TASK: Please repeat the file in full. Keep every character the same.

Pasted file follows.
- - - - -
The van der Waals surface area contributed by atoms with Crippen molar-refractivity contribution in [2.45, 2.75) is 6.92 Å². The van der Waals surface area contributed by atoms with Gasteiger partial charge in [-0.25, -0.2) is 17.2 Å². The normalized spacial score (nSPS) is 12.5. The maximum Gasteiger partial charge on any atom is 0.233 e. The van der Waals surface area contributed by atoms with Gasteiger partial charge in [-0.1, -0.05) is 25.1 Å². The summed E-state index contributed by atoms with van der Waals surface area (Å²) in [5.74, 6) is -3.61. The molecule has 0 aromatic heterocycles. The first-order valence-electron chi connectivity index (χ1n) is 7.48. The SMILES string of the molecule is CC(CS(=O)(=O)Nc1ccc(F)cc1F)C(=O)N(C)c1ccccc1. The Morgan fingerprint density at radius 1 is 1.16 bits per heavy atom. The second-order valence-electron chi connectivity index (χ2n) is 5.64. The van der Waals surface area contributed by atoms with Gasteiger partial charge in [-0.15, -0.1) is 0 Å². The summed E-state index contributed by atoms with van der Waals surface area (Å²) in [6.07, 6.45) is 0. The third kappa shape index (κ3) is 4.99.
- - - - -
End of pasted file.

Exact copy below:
The van der Waals surface area contributed by atoms with Crippen molar-refractivity contribution in [2.45, 2.75) is 6.92 Å². The van der Waals surface area contributed by atoms with Gasteiger partial charge in [-0.25, -0.2) is 17.2 Å². The normalized spacial score (nSPS) is 12.5. The maximum Gasteiger partial charge on any atom is 0.233 e. The van der Waals surface area contributed by atoms with Gasteiger partial charge in [-0.1, -0.05) is 25.1 Å². The summed E-state index contributed by atoms with van der Waals surface area (Å²) in [5.74, 6) is -3.61. The molecule has 0 aromatic heterocycles. The first-order valence-electron chi connectivity index (χ1n) is 7.48. The SMILES string of the molecule is CC(CS(=O)(=O)Nc1ccc(F)cc1F)C(=O)N(C)c1ccccc1. The Morgan fingerprint density at radius 1 is 1.16 bits per heavy atom. The second-order valence-electron chi connectivity index (χ2n) is 5.64. The van der Waals surface area contributed by atoms with Gasteiger partial charge in [-0.15, -0.1) is 0 Å². The summed E-state index contributed by atoms with van der Waals surface area (Å²) in [6.07, 6.45) is 0. The third kappa shape index (κ3) is 4.99.